No. 14-16303.

820 F.3d 1083 (2016)

Sameh HUSSEIN, Plaintiff-Appellant, v. Robin BARRETT, San Francisco Field Office Director; United States Citizenship and Immigration Services, Defendants-Appellants.

United States Court of Appeals, Ninth Circuit.

Filed April 29, 2016.

Attorney(s) appearing for the Case

Stephen A. Shaiken (argued), Law Offices of Stephen A. Shaiken, San Rafael, CA; Robert G. Ryan (on the brief), Law Offices of Robert G. Ryan, San Francisco, CA, for Plaintiff-Appellant.

Regan Hildebrand (argued), Senior Litigation Counsel; Jeffrey S. Robins , Assistant Director; William C. Peachey , Director; Joyce R. Branda , Acting Assistant Attorney General; Office of Immigration Litigation, United States Department of Justice, Washington, D.C., for Defendants-Appellees.



Sameh Hussein, a lawful permanent resident, appeals the district court's denial of his naturalization application. After a bench trial, which followed a decision adverse to Hussein by the United States Citizenship and Immigration Services (USCIS), the district court concluded that Hussein failed to satisfy his statutory burden of establishing good moral character, but in doing so it erred in its application of the relevant statutes and regulation. We vacate the district court's order denying citizenship and remand for further proceedings.


Sameh Hussein, a citizen of Egypt, came to the United States in 1996 on a student visa. He obtained lawful permanent resident status in 2000, as a result of his marriage to a United States citizen, Debra Hawley. He separated from Hawley in 2003, but they did not divorce until 2008.

Hussein met Stacey Mabrey while still married to Hawley. After his separation from Hawley, he began a relationship with Mabrey. In December 2003, near the beginning of his relationship with Mabrey, his close friend performed a religious blessing for the couple. The blessing lasted less than thirty seconds and consisted of a recitation of the first verse of the Koran. According to the friend who performed the blessing, it is meant to protect a new relationship and to reflect the couple's commitment to each other, but does not constitute a marriage in Islam, does not guarantee the couple will one day be married, and does not constitute an engagement to be married.

Hussein and Mabrey never married, but cohabited until 2009 when they separated. They have three children together. Mabrey had two children born prior to the relationship that Hussein raised and supported. After they separated, Mabrey took the children to Qatar to visit Hussein's mother, but refused to return to the United States. In his attempts to force Mabrey to return the children, Hussein contacted various law enforcement agencies, including the FBI and the Elk Grove Police Department. During these conversations, the law enforcement officials were led to believe that Mabrey was his wife. At trial, Hussein explained he was in the habit of calling Mabrey his wife in order to protect his social standing and to "avoid public embarrassment and avoid having to go through all that explanation."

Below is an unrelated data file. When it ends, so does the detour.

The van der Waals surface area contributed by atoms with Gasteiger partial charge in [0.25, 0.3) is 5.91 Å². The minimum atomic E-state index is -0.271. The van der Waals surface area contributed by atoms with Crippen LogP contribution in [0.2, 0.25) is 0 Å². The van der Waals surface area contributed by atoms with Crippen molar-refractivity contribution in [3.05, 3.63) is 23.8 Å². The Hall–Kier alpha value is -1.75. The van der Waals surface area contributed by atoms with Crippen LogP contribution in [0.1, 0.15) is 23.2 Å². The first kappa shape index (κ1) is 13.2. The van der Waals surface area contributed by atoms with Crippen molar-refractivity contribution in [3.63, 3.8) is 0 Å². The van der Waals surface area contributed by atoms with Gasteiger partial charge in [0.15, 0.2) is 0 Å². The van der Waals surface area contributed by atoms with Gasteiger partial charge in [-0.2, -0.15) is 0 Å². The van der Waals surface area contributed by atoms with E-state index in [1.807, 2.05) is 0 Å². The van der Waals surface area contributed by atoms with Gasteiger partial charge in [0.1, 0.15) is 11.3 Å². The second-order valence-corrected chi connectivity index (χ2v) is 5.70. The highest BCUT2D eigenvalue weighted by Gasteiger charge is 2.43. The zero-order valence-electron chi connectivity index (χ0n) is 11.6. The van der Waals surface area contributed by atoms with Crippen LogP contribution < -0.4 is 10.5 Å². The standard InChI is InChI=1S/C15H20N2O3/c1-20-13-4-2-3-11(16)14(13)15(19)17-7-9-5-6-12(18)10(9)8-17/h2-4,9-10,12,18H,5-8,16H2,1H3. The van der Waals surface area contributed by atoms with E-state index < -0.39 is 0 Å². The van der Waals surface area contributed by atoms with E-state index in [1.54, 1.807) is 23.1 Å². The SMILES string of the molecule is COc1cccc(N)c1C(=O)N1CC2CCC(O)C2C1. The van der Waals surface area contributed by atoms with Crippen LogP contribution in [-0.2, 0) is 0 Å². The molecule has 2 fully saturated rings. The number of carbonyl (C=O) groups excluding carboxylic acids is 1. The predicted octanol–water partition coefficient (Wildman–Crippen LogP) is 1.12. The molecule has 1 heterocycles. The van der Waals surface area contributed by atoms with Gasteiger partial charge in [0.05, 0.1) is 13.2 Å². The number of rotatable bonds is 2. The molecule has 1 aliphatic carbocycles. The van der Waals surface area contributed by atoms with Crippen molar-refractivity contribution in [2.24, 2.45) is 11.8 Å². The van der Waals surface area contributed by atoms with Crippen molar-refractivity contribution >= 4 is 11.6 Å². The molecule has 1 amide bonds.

Stacey Mabrey eventually returned to the United States and was charged with abduction and intent to conceal, although the charges were eventually dropped. Hussein and Mabrey became embroiled in a custody dispute in California. As part of the proceedings, Hussein filed a declaration under penalty of perjury with the Sacramento Superior Court in which he stated that although he and Mabrey were never married, they were married under Islamic rules on December 13, 2003, and the marriage is considered legal in Egypt, where he is a citizen. Ultimately, Hussein and Mabrey were awarded joint custody of their children, but Hussein was awarded physical custody.

Hussein filed his application for naturalization in September 2005, which was denied on December 9, 2010 after USCIS found Hussein lacked good moral character because he committed tax fraud. Hussein exhausted his administrative remedies and sought de novo review with the district court, denying he committed tax fraud and asserting any discrepancies were innocent mistakes that were corrected with amended tax returns.

Just one month prior to trial, the government decided not to pursue the tax fraud allegations and changed the grounds upon which it opposed Hussein's application for naturalization. The government's new theory at trial was that Hussein lacked good moral character because he gave false testimony at his naturalization interviews on March 11, 2010 and June 22, 2010, when he testified he had only been married once and the person to whom he had been married was Debra Hawley. The government's theory rested on its belief that Hussein and Mabrey were married.

The district court found that Hussein and Mabrey entered into a religious blessing meant to reflect their commitment to each other in late 2003, but the blessing did not constitute a legal or religious marriage. Consequently, it rejected the government's argument that Hussein lacks good moral character because he gave false testimony at his naturalization interviews, his deposition, and at trial, when he testified that he was married only once. These statements were not false because Hussein never actually married Stacey Mabrey.